Renaming the World: Freeman's Revolt of Mother

Article excerpt

Abstract

This paper shows how a stylistic approach of Mary E. Wilkins Freeman's "The Revolt o 'Mother'" best articulates Mrs. Penn's self-assertion and appropriation of male discourse. Indeed Mrs. Penn's increasing control of language and assertion of her subjectivity become more evident through a close examination of the social deictics speech acts and speech thoughts, lexis and figures of speech within the text.

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Martha J. Cutter's article "Frontiers of Language: Engendering Discourse in "The Revolt of 'Mother'," is an excellent study detailing the gendered nature of language in Mary E. Wilkins Freeman's "The Revolt of 'Mother'." Women, according to her, fail to communicate in the male-dominated world because of gender language differences. It is only when women are able to wrestle language from males through revolutionary renaming that true understanding between the sexes can take place. Freeman's "The Revolt of 'Mother'," the story of Ms. Penn who moves into the barn her husband builds at the place he promised to erect a house forty years ago, well illustrates current feminist and recent linguistic and literary developments, preferring referential and propositional meaning. The oppressive nature of language, treated in Robin Lakoff's Language and Woman's Place and Francine Frank and Frank Anshen's Language and the Sexes, is the gist of the 'The Revolt of "Mother." As Cutter so eloquently states in her article, "[t]his story [...] might enact a truce, a temporary act of communication that is successful, that invents a system of discourse which slips free from the binary system of sexual difference, of patriarchal or non-patriarchal language, of speaking men or silent women, of barn versus home" (291).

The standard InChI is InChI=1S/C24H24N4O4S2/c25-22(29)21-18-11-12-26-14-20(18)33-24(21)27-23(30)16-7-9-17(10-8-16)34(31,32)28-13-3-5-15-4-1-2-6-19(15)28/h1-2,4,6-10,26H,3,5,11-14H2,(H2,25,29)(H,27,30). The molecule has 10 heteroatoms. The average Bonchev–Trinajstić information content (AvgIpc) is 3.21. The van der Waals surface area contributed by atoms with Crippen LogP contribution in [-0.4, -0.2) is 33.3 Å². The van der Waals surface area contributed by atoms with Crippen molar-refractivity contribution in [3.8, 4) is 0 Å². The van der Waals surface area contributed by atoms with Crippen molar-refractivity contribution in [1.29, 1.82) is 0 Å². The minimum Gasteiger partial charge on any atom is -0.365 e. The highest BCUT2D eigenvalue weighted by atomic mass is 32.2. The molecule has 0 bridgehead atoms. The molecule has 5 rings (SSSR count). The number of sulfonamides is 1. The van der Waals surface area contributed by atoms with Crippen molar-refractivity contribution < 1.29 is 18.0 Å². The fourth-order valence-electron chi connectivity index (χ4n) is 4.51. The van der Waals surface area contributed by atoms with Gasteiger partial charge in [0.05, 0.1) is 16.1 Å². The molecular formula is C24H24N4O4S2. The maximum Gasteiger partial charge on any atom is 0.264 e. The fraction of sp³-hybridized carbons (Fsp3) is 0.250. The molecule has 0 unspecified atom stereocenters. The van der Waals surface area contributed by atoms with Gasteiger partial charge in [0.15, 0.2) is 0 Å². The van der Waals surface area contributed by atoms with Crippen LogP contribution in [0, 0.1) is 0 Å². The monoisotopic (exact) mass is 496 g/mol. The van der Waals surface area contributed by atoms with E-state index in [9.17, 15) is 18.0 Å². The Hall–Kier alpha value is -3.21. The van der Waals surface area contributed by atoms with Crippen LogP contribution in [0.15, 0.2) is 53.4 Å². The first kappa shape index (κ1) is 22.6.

Numerous critics have written on the subversiveness of "The Revolt of 'Mother'." Joseph R McElrath, Jr. and Patricia M. Dwyer examine respectively how Freeman uses anticlimax narrative technique and voice to subvert male discourse. Elaine Orr discusses the relational nature of Mother's negotiation with her husband, Mr. Penn. Elizabeth Meese expounds on the contradictory critical receptions of the work and "the ambiguities of language" in Freeman's writerly text. And both Joseph Church and Cutter focus on discursive practices in "The Revolt of 'Mother'" and Mother's reconfiguration of male patriarchal structures. All the above critic eloquently and competently argue the prominent role of language in Freeman's text. Yet, I believe that a stylistic approach to "The Revolt of 'Mother'" best conveys to students the exclusion of women in the production of meaning and their need to appropriate male discourse. The above articles demonstrate that language is a conceptual grid through which we experience reality and females' relationship to language. But, they fail to explore the power relationships inherent in language use even though it is skillfully conveyed in "The Revolt of 'Mother'" through lexis, social deictics, speech acts, and the editorial comments of the omniscient narrator's figures of speech. Freeman's story is, in itself, an example of language appropriation.

Students frequently contend that meaning in literary texts is arbitrary and fluid because of the opacity and ambiguity of language. Indeed, the majority of critics, cited above, foreground the gendered nature of language and the problematic of textual interpretation. Still a stylistic approach, in my opinion, best provides students a sense of stable textual meaning by empowering them to discover the relational meaning of words, how the organization of language, utterance and social contexts affect meaning, and how language structure affects our understanding ant place in the world. Because the text acquires more significance through the interplay of its various linguistic features, as shown in this paper, students also become more attentive responders to the text.

Language, according to Roger Fowler, is "the chief instrument of socialization, which is the process by which a person is, willy nilly, moulded into conformity with the established systems of beliefs of the society into which s/he happens to be born"(30). …